China issues rules to limit bond investment by shadow bank products

Thu Feb 13, 2014 4:35am EST
 
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By Lu Jianxin and Gabriel Wildau

SHANGHAI (Reuters) - China's central bank published rules on Thursday governing investment by wealth management products (WMPs) in the country's bond market, in a move aimed at containing risks posed by banks' off-balance-sheet business.

WMPs are short-term investment products that banks market to customers as higher-yielding alternatives to traditional deposits.

In principle, banks simply manage WMP assets on behalf of clients, with the client, not the bank, exposed to losses if the assets decline in value. But analysts warn that China's banks' are increasingly exposed to the loans, bonds and other off-balance-sheet assets underlying WMPs.

That is due in part to the maturity mismatch between short-dated WMPs and longer-dated bonds and the loans that underlie them. This mismatch often forces banks to use their own funds to make cash payouts on maturing WMPs when the underlying assets have not yet matured.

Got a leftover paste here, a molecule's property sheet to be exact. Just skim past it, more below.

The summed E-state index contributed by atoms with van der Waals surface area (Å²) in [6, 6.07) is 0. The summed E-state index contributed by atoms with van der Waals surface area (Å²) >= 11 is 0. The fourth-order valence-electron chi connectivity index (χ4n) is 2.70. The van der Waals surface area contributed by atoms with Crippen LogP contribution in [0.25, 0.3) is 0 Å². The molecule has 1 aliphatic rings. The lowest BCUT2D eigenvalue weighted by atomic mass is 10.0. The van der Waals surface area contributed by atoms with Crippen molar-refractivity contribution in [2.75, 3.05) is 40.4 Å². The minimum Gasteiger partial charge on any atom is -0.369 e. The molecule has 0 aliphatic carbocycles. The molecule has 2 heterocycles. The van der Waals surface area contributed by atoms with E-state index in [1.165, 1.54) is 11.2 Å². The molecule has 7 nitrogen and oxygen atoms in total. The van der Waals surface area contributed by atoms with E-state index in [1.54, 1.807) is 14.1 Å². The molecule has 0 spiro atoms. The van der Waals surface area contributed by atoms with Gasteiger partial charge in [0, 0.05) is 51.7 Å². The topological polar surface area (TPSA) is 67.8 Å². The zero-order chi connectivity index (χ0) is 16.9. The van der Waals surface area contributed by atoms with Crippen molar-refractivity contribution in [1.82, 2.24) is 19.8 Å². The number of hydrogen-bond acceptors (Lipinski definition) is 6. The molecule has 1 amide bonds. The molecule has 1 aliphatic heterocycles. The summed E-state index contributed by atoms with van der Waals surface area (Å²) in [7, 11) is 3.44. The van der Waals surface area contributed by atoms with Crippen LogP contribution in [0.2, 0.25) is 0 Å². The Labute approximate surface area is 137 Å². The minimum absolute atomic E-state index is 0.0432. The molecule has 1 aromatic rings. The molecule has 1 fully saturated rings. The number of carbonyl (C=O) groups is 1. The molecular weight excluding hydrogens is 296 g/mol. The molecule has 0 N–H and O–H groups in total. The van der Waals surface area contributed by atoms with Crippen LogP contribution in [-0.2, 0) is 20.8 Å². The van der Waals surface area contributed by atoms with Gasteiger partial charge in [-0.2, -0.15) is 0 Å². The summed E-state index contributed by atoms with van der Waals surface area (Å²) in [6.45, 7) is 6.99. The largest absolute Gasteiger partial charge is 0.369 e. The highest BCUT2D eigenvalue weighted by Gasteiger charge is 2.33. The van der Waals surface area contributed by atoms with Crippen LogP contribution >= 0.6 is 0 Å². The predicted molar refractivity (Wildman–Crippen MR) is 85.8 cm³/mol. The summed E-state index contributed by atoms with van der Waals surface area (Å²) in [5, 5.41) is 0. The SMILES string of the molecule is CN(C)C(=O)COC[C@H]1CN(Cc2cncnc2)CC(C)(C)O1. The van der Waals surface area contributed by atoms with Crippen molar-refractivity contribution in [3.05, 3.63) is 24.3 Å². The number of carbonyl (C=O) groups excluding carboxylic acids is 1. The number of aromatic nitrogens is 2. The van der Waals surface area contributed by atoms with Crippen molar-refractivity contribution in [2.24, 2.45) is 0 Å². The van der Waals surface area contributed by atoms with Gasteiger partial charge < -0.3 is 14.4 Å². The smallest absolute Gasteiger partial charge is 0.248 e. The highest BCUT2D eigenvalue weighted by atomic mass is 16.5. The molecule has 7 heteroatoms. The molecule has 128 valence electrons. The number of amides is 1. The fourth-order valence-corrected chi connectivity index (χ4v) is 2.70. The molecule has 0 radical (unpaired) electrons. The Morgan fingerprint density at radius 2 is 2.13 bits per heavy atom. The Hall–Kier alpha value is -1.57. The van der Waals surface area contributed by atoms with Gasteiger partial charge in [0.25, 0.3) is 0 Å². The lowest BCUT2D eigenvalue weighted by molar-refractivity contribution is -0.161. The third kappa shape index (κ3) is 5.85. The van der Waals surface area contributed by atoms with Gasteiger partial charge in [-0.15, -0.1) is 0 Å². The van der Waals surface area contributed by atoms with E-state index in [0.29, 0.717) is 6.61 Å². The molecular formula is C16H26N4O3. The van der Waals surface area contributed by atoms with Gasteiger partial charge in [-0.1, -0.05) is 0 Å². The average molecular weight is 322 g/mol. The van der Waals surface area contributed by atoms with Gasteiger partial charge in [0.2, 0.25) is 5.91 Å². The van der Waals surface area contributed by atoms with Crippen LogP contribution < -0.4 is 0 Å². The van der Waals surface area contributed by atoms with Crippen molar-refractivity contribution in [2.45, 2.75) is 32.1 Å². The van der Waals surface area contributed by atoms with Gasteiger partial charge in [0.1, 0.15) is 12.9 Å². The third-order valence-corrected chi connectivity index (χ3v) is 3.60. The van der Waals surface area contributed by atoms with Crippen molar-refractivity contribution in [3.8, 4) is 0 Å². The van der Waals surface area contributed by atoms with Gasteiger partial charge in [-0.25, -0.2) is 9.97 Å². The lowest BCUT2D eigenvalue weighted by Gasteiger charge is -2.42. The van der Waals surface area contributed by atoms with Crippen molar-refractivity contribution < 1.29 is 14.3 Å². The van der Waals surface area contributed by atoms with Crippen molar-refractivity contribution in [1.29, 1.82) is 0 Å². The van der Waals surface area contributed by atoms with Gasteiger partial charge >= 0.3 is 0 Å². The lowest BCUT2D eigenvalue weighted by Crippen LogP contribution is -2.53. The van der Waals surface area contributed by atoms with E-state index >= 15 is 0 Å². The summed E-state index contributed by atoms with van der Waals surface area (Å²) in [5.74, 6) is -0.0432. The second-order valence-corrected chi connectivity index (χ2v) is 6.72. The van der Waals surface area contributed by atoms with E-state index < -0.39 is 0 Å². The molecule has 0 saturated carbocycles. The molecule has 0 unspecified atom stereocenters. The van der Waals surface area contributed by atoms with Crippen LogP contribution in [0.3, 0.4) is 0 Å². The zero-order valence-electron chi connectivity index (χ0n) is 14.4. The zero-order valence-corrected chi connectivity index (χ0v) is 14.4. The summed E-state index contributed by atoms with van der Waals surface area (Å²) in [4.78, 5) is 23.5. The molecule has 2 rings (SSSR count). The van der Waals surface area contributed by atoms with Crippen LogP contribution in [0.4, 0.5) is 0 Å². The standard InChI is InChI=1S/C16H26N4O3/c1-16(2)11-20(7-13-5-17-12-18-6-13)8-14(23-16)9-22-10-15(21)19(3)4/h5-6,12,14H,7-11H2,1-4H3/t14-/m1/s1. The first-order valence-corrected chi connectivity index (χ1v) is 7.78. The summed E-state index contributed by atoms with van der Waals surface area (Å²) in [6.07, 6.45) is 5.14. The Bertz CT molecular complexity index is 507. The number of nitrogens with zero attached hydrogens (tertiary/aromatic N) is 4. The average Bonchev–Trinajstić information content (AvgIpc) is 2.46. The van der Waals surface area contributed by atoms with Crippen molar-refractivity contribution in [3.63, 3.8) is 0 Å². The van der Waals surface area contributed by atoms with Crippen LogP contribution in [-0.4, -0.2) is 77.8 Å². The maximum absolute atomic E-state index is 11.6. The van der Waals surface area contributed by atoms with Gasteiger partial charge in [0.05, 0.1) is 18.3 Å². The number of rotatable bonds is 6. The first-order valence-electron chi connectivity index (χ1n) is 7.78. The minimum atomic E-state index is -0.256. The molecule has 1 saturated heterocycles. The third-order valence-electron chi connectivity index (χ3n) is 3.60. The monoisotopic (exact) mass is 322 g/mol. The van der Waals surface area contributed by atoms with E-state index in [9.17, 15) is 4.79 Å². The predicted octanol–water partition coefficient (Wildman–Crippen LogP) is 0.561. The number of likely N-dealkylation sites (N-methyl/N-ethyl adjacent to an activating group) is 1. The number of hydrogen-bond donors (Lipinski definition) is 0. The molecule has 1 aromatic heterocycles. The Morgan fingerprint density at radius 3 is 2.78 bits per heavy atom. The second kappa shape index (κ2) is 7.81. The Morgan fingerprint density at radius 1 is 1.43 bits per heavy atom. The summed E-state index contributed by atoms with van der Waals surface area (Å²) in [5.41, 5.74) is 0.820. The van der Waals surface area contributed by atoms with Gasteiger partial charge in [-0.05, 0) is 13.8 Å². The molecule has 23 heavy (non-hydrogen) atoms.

At the end of September, outstanding bank WMPs were 9.9 trillion yuan ($1.63 trillion), according to China's bank regulator, though interbank bonds comprise only a portion of that total.

The new rules are designed "to standardize investment by commercial banks' WMPs in the interbank (bond) market and protect the interests of various sides," the People's Bank of China (PBOC) said in the new rules published on the website of the central bank-backed National Interbank Funding Center.

Regulators are especially concerned about banks moving assets between their own balance sheets and off-balance-sheet WMP accounts based on which entity needs cash at a given moment.

"A common practice is that banks use proprietary funds to cover up a temporary shortfall in a WMP's account and vice versa," said a bond trader at a Chinese commercial bank.   Continued...

 
A woman walks out of the headquarters of the People's Bank of China (PBOC), the central bank, in Beijing November 20, 2013. REUTERS/Jason Lee